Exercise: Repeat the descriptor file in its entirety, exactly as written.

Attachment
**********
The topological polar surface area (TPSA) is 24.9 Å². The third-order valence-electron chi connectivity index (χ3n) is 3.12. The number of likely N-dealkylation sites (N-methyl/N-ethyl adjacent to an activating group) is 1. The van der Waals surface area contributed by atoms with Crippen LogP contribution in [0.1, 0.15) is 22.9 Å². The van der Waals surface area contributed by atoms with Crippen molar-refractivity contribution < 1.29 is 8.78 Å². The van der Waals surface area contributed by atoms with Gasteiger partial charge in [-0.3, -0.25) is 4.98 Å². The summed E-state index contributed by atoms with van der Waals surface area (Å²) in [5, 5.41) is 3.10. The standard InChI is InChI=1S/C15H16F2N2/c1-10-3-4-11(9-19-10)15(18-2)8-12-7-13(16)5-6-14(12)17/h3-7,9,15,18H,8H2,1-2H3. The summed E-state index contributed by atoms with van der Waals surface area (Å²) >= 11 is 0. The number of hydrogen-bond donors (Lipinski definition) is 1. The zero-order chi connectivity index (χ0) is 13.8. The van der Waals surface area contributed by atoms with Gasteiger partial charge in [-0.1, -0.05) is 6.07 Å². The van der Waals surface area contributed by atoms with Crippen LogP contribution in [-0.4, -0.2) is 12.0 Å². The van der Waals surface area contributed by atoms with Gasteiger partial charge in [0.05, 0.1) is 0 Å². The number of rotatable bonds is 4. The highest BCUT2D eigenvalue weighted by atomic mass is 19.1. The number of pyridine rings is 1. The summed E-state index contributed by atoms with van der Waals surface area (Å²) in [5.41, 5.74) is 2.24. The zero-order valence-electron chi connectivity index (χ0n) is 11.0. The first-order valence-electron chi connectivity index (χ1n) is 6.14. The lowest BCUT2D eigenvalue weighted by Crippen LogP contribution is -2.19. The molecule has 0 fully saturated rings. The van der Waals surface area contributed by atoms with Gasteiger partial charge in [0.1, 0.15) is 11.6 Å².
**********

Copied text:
The topological polar surface area (TPSA) is 24.9 Å². The third-order valence-electron chi connectivity index (χ3n) is 3.12. The number of likely N-dealkylation sites (N-methyl/N-ethyl adjacent to an activating group) is 1. The van der Waals surface area contributed by atoms with Crippen LogP contribution in [0.1, 0.15) is 22.9 Å². The van der Waals surface area contributed by atoms with Crippen molar-refractivity contribution < 1.29 is 8.78 Å². The van der Waals surface area contributed by atoms with Gasteiger partial charge in [-0.3, -0.25) is 4.98 Å². The summed E-state index contributed by atoms with van der Waals surface area (Å²) in [5, 5.41) is 3.10. The standard InChI is InChI=1S/C15H16F2N2/c1-10-3-4-11(9-19-10)15(18-2)8-12-7-13(16)5-6-14(12)17/h3-7,9,15,18H,8H2,1-2H3. The summed E-state index contributed by atoms with van der Waals surface area (Å²) >= 11 is 0. The number of hydrogen-bond donors (Lipinski definition) is 1. The zero-order chi connectivity index (χ0) is 13.8. The van der Waals surface area contributed by atoms with Gasteiger partial charge in [-0.1, -0.05) is 6.07 Å². The van der Waals surface area contributed by atoms with Crippen LogP contribution in [-0.4, -0.2) is 12.0 Å². The van der Waals surface area contributed by atoms with Gasteiger partial charge in [0.05, 0.1) is 0 Å². The number of rotatable bonds is 4. The highest BCUT2D eigenvalue weighted by atomic mass is 19.1. The number of pyridine rings is 1. The summed E-state index contributed by atoms with van der Waals surface area (Å²) in [5.41, 5.74) is 2.24. The zero-order valence-electron chi connectivity index (χ0n) is 11.0. The first-order valence-electron chi connectivity index (χ1n) is 6.14. The lowest BCUT2D eigenvalue weighted by Crippen LogP contribution is -2.19. The molecule has 0 fully saturated rings. The van der Waals surface area contributed by atoms with Gasteiger partial charge in [0.1, 0.15) is 11.6 Å².